Picture it: June 16, 1990. BC Place Stadium in Vancouver, British Columbia was buzzing with anticipation as the 1990 NHL Entry Draft kicked off. Who would go when? Would the top prospects indeed be drafted in order? Would there be any surprises? Utter atrocities?
Enter The Hair. But was Jaromir Jagr’s mullet really an atrocity? From a fashion standpoint in 1990, well, not so much. And his being drafted 5th overall? That really wasn’t cause for shock and awe either, just case in point as to why NHL Central Scouting needed to include European players in their rankings.
But wow, whoever was behind one of the cameras that day taking portraits of the newly drafted players clearly had a single goal in mind: To make the rookies look like rookies. They succeeded at gold star level and in the process took massive liberties with a number of things, most notably Jagr’s sassy Czech fashion sense. Just where was his hair? His glorious mullet? Now you see it, now you don’t? If they had the opportunity, they likely would have made him wear socks and sandals, too. For all we know, they did.
Their efforts have been well-preserved in the 1990-91 Canadian Score hockey card set. With the very likely unintentional efforts of Pro Set and Upper Deck, the top five picks in the 1990 draft managed to escape with a memorable, unregrettable yet somewhat unforgettable recap of their draft experience in hockey card form, at least as far as this hockey fan is concerned.
Don’t get me wrong, I love a guy with a great mullet, a guy who has taken the time to write “METALLICA” on the back of his jean jacket in felt marker, a guy who… yeah, you just can’t make these “First Round Draft Choice 1990″s look “cool” because they were stuck in such awkward poses and the backdrop screams grade nine school portrait… wow, the parentals would have offered up their first borns to these lads.
Could any of the guys properly put the hats on their heads or were they required to place them so that they hovered at least a half an inch over their draft day, perfectly coiffed hairdos? (May Day! May Day! May Day! I will hate you forever for this! But in a loving way.)
When Upper Deck tossed the following card into their set – a check list card with this majestic photograph, comparatively – you really wondered if these poor guys had been set up by Score. From gawky and graceless rookie draft cards to future superstuds of the NHL? Hey! Score! Just what were you doing to these poor fellas?
Take Owen Nolan. Score did him no favours with his card. Drafted first overall by the Québec Nordiques, a surprise as Mike Ricci was in the top spot going into the draft, he went from “I’m not sure I should have been drafted first, oh, dear…” to “Yeah, I think I could get the hang of this,” to “Helloooo, and here I am. Ailier droit, alright.” (Had this been basketball, the Pro Set card would have been a three point shot leading up to a slam dunk at the All-Star Weekend.)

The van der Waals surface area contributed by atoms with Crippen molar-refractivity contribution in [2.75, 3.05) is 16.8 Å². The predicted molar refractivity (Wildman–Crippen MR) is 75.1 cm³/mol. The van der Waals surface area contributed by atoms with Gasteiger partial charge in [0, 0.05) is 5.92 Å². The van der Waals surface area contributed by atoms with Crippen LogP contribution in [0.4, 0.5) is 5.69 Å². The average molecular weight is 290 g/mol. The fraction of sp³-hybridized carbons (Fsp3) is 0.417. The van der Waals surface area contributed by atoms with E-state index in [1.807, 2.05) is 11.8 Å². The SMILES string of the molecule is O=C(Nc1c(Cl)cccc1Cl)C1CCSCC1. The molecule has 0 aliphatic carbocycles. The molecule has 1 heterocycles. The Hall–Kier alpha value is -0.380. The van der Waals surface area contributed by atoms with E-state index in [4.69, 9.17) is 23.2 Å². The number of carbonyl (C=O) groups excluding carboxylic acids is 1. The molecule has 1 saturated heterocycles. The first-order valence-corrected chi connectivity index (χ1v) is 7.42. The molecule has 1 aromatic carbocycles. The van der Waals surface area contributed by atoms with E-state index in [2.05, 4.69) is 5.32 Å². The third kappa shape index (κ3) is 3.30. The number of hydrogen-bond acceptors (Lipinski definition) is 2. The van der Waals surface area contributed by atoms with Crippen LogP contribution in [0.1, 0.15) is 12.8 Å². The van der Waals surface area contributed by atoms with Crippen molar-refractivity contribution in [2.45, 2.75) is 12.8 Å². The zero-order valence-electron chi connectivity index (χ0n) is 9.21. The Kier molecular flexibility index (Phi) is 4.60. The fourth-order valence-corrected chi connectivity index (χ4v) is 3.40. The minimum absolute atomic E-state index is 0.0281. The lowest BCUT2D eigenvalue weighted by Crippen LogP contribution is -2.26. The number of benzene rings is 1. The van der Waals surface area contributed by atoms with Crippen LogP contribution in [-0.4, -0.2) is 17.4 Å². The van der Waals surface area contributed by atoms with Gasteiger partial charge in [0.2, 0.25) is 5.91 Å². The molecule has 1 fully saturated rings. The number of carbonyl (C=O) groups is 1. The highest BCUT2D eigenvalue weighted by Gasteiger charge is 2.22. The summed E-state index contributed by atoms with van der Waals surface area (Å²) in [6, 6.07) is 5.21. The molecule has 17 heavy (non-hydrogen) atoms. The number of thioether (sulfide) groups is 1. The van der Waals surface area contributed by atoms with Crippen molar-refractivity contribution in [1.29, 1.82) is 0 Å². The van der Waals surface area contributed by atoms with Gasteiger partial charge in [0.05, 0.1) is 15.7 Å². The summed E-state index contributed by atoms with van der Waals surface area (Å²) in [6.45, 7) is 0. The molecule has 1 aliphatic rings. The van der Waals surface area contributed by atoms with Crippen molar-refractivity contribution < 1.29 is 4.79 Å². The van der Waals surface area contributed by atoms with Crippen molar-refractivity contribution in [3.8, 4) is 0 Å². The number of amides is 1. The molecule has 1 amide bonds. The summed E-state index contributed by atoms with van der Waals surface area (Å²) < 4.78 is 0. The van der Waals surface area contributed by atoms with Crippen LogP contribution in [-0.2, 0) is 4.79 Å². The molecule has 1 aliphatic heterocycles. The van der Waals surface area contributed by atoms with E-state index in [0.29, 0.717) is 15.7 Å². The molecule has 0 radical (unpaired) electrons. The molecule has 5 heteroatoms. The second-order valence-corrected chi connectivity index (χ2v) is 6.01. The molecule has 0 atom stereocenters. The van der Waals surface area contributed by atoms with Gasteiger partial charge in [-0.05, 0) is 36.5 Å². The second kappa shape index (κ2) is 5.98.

And then there was Petr Nedved who was drafted second overall. Score wanted nothing to do with him (read: the Don Cherry Effect) and left him out of the set completely. That was probably a good thing because Nedved, as you might have noticed from the Upper Deck check list card above, had an excellent way of making himself look awkward. (Sometimes, he and Jaromir Jagr enjoyed looking awkward together and this awkwardness became commonplace throughout Nedved’s career, but I digress…)
Pro Set’s attempt at an apple only made Upper Deck’s card with Nedved casually reaching for his glass of water look oh, so slick. Doesn’t this Upper Deck card exude class? Doesn’t it instantly portray a long, successful NHL career? Check out those pinstripes! (And my sarcasm.)
Keith Primeau, who unfortunately became another NHLer whose career ended prematurely as a result of post-concussion syndrome, came third. Again, Score, congratulations! Upper Deck made Primeau look like the gleaming future NHL star he would be. Check out that handshake, and just look at that solid grip. Score? You made this look like an “I might think about think about being confident” baby portrait. (Readers, please take a few minutes to check out stopconcussions.com, a site Primeau co-founded with former European pro Kerry Goulet. It’s an invaluable resource.)
And then the guy who was supposed to be the leader of the pack, Mike Ricci. He’d spent all of the 1989–90 season sitting at the top of the prospect pile. While he was supposed to be King of the Castle, he wound up being the guy who went fourth in the draft.
Yup, the man who has most recently been made fun of based solely on his physical appearance – yes, even hockey fans are that shallow – with comparisons most easily made to Canadian rock god Geddy Lee. Okay, maybe some hockey fans are actually awesome? Wait, can you redeem yourselves with a little RUSH trivia? No? Well, did you know Ricci’s a Stanley Cup Champion? Oh yeah, he’s that awesome.
Well, back in 1990, Ricci was a fresh-faced kid who had put in a solid three-year junior career in Peterborough and who had provided the balance in the OHL battle between Good vs. Evil. Ricci versus Lindros, oh… let’s leave it at that. And at the draft, he took it all in stride. He put on a new shirt, and everything was great.
Just look at him. What a beauty!
(And hell yeah, I’m serious.)
(1) Was 1990 really 23 years ago?
(2) Has Jagr sold his soul? He seems to be improving in all areas, hairdo figuring prominently imo.
It must be noted that the 1990-91 Canadian Score hockey card set borders on ridiculous for some hockey fans as it contained six Eric Lindros cards, but as it was the inaugural set for the company it seemed a lot of folks looked past that detail. Plus for us kids grabbing cards up, we didn’t care much. We just wanted more!